Chico... crowning BU blade? Is that a good idea Chris?
Ellis June :-)
Chris Schwarz John: Yes.
John_Edwards GREAT
Chris Schwarz Rob: As I recall, the crown was too much for the BU plane.
Rob Lee Ellis - who's June??? I don't see her logged in....:-)
Ellis Chris:That would stand to reason for me.
Ellis She and her friends April and May are coming soon :-)
Rob Lee I think Chris is twins....
Chris Schwarz Chico: I do crown BU planes. Just differently.
Rob Lee ... remember the multiple Chris issue?
Chico... Do I wanna know Chris?
Chris Schwarz Chris: The photo of me as an 8-year-old... my clone.
John_Edwards Chris did you know that the crowning plate guy is the same as the one working for Michelle ?
Chico... ...I mean how "different"? ;-)
Ellis Chris/Rob: What is the recommended camber for different plane irons?
Rob Lee Chico - you need a comma there!
David_Barnett Gotta go. Thanks for coming, Rob. Great chat, Ellis. 'night, all!
Rob Lee Cheers David!
Chico... Ok Mr. Editor, my mistake!
Chris Schwarz Ellis: I like a few thou for smoothers at most.
Ellis Yeah, me too
Chris Schwarz Ellis: And more for jointers... 8 thou, 10 thou.
Chris Schwarz Ellis: And an 8" radius on a jack.
Rob Lee Chris - a radius, or a relieved edge?
Rob Lee ...i before e....except after c....
Chris Schwarz Rob: I draw an 8" radius circle on a piece of paper. Paste it on my iron. Grind to that edge.,
Chris Schwarz That's the hogging plane.
Rob Lee A demo is in order...
William_OTC Rob, any way to get a tote blank for the BU smoother in wider stock than what you supply standard? The standard handle I find uncomfortable, both because the angle seems less than optimum, but mostly because it feels too narrow and too sharp across the palm of the hand. So far, it's kept me from buying one.
Chris Schwarz Rob: My BU jack (a sweetie) is straight. A shooter par excellence.
Rob Lee Can you set that up John??
Chico... Chris..seriously, how do you crown BU blade/plane? is it worth the challenge?
Rob Lee William - we're looking at that...
Ellis Chris: Yeung Chan sharpens all his blades dead straight across, except for a tiny swipe at the corner. He says it is a matter of skillful setting and use to get a dead flat surface.
Rob Lee Chris... now you just need someone to make a kick butt shooting board.....
Chris Schwarz Chico: Sorry I wasn't trying to duck. Finger pressure on the corners in a side-clamp jig. Not as much pressure as on the bevel-down planes, though.
William_OTC Thanks, Rob. Keep me informed. BTW, there are lots of tool handles I find too narrow where they rest in the palm of the hand, not just yours.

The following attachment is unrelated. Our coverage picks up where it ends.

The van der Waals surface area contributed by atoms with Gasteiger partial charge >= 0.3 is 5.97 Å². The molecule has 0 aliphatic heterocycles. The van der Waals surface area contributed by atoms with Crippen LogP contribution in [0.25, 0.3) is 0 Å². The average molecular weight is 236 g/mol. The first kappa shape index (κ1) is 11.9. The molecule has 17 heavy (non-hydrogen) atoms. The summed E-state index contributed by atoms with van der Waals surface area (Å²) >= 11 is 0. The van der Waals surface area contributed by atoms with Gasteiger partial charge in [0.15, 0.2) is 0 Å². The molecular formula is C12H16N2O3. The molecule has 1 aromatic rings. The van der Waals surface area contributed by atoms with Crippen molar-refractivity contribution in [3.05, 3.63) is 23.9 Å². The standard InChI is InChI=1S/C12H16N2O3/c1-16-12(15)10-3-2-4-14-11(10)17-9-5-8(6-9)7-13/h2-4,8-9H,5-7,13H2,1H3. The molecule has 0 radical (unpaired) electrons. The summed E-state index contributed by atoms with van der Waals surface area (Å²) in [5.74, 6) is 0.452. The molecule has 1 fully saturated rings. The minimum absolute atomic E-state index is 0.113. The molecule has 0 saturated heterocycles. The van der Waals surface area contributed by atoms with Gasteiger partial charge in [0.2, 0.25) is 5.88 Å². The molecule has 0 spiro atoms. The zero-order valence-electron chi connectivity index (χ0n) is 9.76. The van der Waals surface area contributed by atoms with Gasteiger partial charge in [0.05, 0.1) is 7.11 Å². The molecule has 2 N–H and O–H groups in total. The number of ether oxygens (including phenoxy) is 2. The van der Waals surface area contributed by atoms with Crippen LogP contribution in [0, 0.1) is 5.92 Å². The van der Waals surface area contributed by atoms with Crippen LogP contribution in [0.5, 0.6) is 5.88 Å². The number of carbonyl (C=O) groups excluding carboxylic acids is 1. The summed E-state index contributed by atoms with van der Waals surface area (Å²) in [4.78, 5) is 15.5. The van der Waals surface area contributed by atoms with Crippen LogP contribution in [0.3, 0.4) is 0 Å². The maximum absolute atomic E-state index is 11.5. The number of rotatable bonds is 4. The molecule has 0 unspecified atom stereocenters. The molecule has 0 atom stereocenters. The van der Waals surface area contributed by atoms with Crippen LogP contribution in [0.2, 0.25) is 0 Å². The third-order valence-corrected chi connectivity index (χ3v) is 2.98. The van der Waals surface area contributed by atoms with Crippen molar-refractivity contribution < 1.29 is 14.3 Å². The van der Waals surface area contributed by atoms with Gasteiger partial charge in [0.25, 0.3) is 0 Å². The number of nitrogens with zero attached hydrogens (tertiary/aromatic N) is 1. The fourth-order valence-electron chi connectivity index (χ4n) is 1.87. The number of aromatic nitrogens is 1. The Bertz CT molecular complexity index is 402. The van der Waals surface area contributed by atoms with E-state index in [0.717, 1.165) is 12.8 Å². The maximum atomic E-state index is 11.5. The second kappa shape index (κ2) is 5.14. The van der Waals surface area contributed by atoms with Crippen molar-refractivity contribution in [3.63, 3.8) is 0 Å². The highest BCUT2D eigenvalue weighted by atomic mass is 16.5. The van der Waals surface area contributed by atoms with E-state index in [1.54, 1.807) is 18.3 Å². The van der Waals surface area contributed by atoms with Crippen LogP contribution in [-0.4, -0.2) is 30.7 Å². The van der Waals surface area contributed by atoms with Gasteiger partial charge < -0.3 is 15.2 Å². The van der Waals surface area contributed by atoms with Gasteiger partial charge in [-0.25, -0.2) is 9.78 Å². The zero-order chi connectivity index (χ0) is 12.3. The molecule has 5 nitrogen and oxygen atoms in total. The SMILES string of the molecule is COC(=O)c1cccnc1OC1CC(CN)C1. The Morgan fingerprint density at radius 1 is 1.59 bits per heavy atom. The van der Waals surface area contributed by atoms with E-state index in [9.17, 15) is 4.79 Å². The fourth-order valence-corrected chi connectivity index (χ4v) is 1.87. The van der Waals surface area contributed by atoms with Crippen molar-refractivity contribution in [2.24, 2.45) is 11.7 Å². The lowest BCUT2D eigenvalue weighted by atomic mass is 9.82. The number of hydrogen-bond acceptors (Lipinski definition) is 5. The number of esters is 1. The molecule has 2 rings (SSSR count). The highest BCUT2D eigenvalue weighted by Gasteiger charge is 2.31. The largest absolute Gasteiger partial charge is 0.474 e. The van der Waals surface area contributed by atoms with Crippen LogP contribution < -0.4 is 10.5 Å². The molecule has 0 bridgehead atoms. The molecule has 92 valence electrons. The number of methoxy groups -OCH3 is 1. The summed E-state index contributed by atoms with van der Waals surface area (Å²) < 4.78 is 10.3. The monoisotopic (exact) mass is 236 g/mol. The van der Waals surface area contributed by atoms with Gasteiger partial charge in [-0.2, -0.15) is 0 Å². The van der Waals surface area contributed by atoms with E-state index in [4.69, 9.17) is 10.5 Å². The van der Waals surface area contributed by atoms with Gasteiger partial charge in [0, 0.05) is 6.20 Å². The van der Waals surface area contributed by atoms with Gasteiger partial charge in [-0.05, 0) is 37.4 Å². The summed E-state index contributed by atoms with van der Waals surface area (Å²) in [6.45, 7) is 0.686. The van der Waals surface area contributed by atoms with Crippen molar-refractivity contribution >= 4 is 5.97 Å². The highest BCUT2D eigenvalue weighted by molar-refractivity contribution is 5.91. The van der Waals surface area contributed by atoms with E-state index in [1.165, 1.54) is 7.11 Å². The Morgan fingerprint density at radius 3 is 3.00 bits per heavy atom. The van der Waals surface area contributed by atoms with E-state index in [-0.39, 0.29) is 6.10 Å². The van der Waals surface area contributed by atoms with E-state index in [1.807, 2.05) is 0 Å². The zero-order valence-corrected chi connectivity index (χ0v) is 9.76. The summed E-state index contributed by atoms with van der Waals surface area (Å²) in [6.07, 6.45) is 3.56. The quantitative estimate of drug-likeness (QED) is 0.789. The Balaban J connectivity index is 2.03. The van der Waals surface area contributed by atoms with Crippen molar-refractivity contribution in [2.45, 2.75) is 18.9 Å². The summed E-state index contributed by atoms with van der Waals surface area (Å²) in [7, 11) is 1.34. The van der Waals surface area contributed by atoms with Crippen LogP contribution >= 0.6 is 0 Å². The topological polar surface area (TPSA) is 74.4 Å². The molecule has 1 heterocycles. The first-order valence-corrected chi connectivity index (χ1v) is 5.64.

Chris Schwarz Ellis: I think Yeung Chan could do any task with any tool. He's brilliant. I am not. My stuff is not made up, though. It's from the old books...
Chris Schwarz Rob: I think I was just drive-by-teased. Shooting board....
Rob Lee William - it's a design priciple for use to (now) provide as much ability for users to modify handles at will... did it on the shaves, and the router plane... you'll a lot more of that....
Rob Lee ... the main challenge is backwards compatibility.
Ellis Chris: It is fitting to have crowned edges, for all reasons. Yeung is a bit of an elitist about it (I say that in a good way) in that he approaches the limits of precision.
Chico... Thx. Chris.
Chris Schwarz Ellis: Like I said, he's super-human. (in a good way).
Pam What planes does Yeung use mostly?
William_OTC Of course, compatibility is always a problem. But a bigger problem, I think you will find, is guys who will start with a blank, and not know that they don't know what they want, and then mess it up, and have to start over.
Ellis Rob: I wonder, though, how many users can or will take advantage of customizable handles?
Chris Schwarz Pam: Ones he's made. Unique designs.
Pam Are they more western or eastern, Chris?
Ellis Eastern, but also some bodacious western-style planes.
Chris Schwarz As beautiful as his work. More Eastern, but with Western flourishes.
Chris Schwarz They're quite narrow as I recall.
Chico... William, virtue is knowing how much you don't know. if takes staring over... so be it! ;-)
Rob Lee William - we're making a pattern book... and blanks...and we're gonna convince you to go at all you handles. Carvers do it, turners do it.....
Pam On the Japanese blades it's much easier to slightly relieve an edge, given the edges drop off drastically normally.
John_Edwards Ellis, a few that I know will do it as part of the package.
Ellis Rob: I will be interested to see that one!
Rob Lee ...cabinetmakers even keep the boxes....(yup - we're gonna re-do those too...)
Pam That's so cool, Rob.
Rob Lee Ellis - there are no sacred cows...
Ellis Rob: Mmm, dinner!
Pam Rob rules! :)
Rob Lee My typing is getting worse and worse....
Chris Schwarz I actually think we should wind it down here.
Rob Lee Yes Pam - we'll do rules....:-)
Wes Thanks all!
Chris Schwarz Gotts to work tomorrow. And the boss....
Ellis Okay, well we can certainly call it a night. You have been most gracious to hang out with us this long.
Chris Schwarz Agreed.
Ellis My boss is already in dreamland
Pam Boxwood rules?
Ellis Thanks to you Chris and Rob for the excellent chat
Rob Lee Hey GWB made us all start late.... Thanks for an entertaining evening!
Pam Yeah, I had to yell "liar" at the TV for 30 minutes.
Chico... Had a great time you guys... thanks...
Chris Schwarz Thanks all.
Alan_B Thanks to all - interesting nite
Chico... Good nite!
Ellis Nice to see you Chico. Goodnight all!
William_OTC Great chat, all. Thanks for the insights.